De Blasio’s wife, Chirlane McCray, donned a stunning red dress for the victory bash — and she got a special acknowledgement from her grateful husband.

PHOTOS: ELECTION DAY 2013

Republican mayoral candidate Joe Lhota gives his concession speech at Gansevoort Park Avenue in Manhattan on Election Night.

JULIA XANTHOS/NEW YORK DAILY NEWS

Republican mayoral candidate Joe Lhota gives his concession speech at Gansevoort Park Avenue in Manhattan on Election Night.

“Give it up for the new First Lady of New York City,” he said to wild applause.

De Blasio declared victory after receiving congratulatory calls from Lhota, Mayor Bloomberg and President Obama.

'We must move beyond it,' Lhota told the despondent crowd as he conceded defeat on Election Night.

JULIA XANTHOS/NEW YORK DAILY NEWS

‘We must move beyond it,’ Lhota told the despondent crowd as he conceded defeat on Election Night.

Over in Manhattan, Lhota threw in the towel before barely any of the votes were counted, conceding defeat just 29 minutes after the polls closed at 9 p.m.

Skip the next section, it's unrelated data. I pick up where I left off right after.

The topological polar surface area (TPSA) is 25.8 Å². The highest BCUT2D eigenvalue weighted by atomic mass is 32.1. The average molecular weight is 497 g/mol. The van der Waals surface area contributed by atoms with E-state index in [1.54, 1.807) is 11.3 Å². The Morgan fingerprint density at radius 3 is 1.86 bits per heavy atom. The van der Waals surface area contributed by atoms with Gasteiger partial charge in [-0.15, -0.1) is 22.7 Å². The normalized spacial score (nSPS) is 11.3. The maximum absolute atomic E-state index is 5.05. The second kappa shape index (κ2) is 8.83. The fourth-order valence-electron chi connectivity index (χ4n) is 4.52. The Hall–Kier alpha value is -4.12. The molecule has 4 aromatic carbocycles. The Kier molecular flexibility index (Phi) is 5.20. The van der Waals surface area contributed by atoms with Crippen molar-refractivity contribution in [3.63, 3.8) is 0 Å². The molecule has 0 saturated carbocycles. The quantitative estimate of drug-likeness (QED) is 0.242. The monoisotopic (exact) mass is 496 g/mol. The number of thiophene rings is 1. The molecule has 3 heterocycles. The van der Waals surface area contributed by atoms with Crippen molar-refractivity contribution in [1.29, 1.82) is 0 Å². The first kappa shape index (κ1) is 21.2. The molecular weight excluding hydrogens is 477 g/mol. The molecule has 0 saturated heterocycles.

“It is natural to feel some disappointment, but tomorrow we must move beyond it,” Lhota told the despondent crowd at the Gansevoort Hotel. “It was a good fight, and it was a fight worth having.”

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And while Lhota urged the crowd to join him in “offering the next mayor our good will,” he also sounded a note of defiance, taking a last shot at de Blasio’s campaign theme of New York as a “tale of two cities.”

Chirlane McCray (right) watches as husband Bill de Blasio speaks after voting at the Park Slope Branch Public Library in Brooklyn on Election Day.

STAN HONDA/AFP/GETTY IMAGES

Chirlane McCray (right) watches as husband Bill de Blasio speaks after voting at the Park Slope Branch Public Library in Brooklyn on Election Day.

“Despite what you might have heard, we are all one city,” he said. “We want our city to move forward and not backward, and I hope our mayor-elect understands that before it’s too late.”

An exit poll showed just how eager New Yorkers were to turn the page from the Bloomberg era.

Republican mayoral candidate Joe Lhota brought out former boss and ex-Mayor Mayor Rudy Giuliani to help get votes.

ANTHONY DELMUNDO/NEW YORK DAILY NEWS

Republican mayoral candidate Joe Lhota brought out former boss and ex-Mayor Mayor Rudy Giuliani to help get votes.

Nearly seven out of 10 voters said the city needed to move in a new direction from Bloomberg’s policies, according to the survey conducted by Edison Research. And among those wanting change, de Blasio triumphed, capturing 85% of their votes.